Each attribute can have one or more resolver types.
The resolvers apply in the order listed. You can reorder the resolver types by dragging and dropping them to the appropriate position.
The following table describes the various resolver types.
This resolver setting looks inside the authorization request itself to determine whether the attribute has been provided by the caller. Specify the full name of the attribute, including any parents, in the request.
This resolver setting takes a constant value defined on the resolver itself. The type and value of the constant are required.
As with all other resolved values, constants undergo any value processing defined on the attribute. To define a constant that does not undergo value processing, consider using a Default value.
This resolver setting uses aendpoint to invoke the service at runtime to resolve the attribute. The service might rely on other attributes being supplied to invoke the service.
The PDP handles this process automatically.
PingAuthorize Server can also resolve attributes from other attributes. This ability is useful when you have attributes that contain multiple pieces of information and you want to create nested or child attributes as subset extracts from them.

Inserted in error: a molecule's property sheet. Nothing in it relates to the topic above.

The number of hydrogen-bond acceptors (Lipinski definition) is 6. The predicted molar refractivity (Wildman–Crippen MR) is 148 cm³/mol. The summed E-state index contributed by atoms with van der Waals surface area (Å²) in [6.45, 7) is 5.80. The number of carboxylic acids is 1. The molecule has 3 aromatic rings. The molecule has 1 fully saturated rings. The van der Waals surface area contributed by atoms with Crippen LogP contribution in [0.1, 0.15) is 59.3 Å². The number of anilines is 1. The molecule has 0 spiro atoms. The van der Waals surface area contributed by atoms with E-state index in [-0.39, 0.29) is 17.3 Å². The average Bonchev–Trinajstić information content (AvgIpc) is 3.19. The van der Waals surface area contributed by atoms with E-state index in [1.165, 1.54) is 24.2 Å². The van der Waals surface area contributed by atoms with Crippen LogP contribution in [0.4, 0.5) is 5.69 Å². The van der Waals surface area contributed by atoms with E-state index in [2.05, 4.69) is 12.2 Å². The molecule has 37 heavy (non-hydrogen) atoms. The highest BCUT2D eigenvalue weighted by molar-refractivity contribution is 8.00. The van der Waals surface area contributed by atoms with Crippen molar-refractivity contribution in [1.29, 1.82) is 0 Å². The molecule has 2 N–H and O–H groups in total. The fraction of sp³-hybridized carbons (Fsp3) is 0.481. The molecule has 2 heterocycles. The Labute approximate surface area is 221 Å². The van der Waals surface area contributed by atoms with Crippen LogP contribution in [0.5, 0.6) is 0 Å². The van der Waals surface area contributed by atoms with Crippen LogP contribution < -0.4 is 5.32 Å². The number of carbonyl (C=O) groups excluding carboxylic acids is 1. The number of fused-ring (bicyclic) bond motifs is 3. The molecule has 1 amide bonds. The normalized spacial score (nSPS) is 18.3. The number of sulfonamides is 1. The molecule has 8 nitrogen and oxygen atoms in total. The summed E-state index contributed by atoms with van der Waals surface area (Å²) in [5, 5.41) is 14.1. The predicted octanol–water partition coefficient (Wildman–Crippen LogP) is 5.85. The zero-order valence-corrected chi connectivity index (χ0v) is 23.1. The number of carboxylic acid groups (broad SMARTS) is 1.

For example, the Customer.Name attribute might return the following JSON representation.
In this example, you could create the Customer.Name.Surname attribute to resolve against the Customer.Name attribute and could use a JSON parser to extract only the Surname property of the JSON.
When an attribute has a parent, but doesn't already have a parent resolver, you can click the + Add Parent Resolver button to resolve the child attribute against its parent.
The PingAuthorize Policy Editor provides many out-of-the-box System attributes that you can use without additional configuration. For example, the CurrentDateTime attribute returns the current system datetime according to the Type defined for the attribute.
The policy engine can resolve attribute values using policy configuration keys.
When using external PDP mode, you can declare local, file-based trust stores and key stores by providing an options file during setup. See Specifying custom configuration with an options file.
When using embedded PDP mode, you do this by creating Policy Configuration Keys in the Policy Decision Service. See Use policies in a production environment.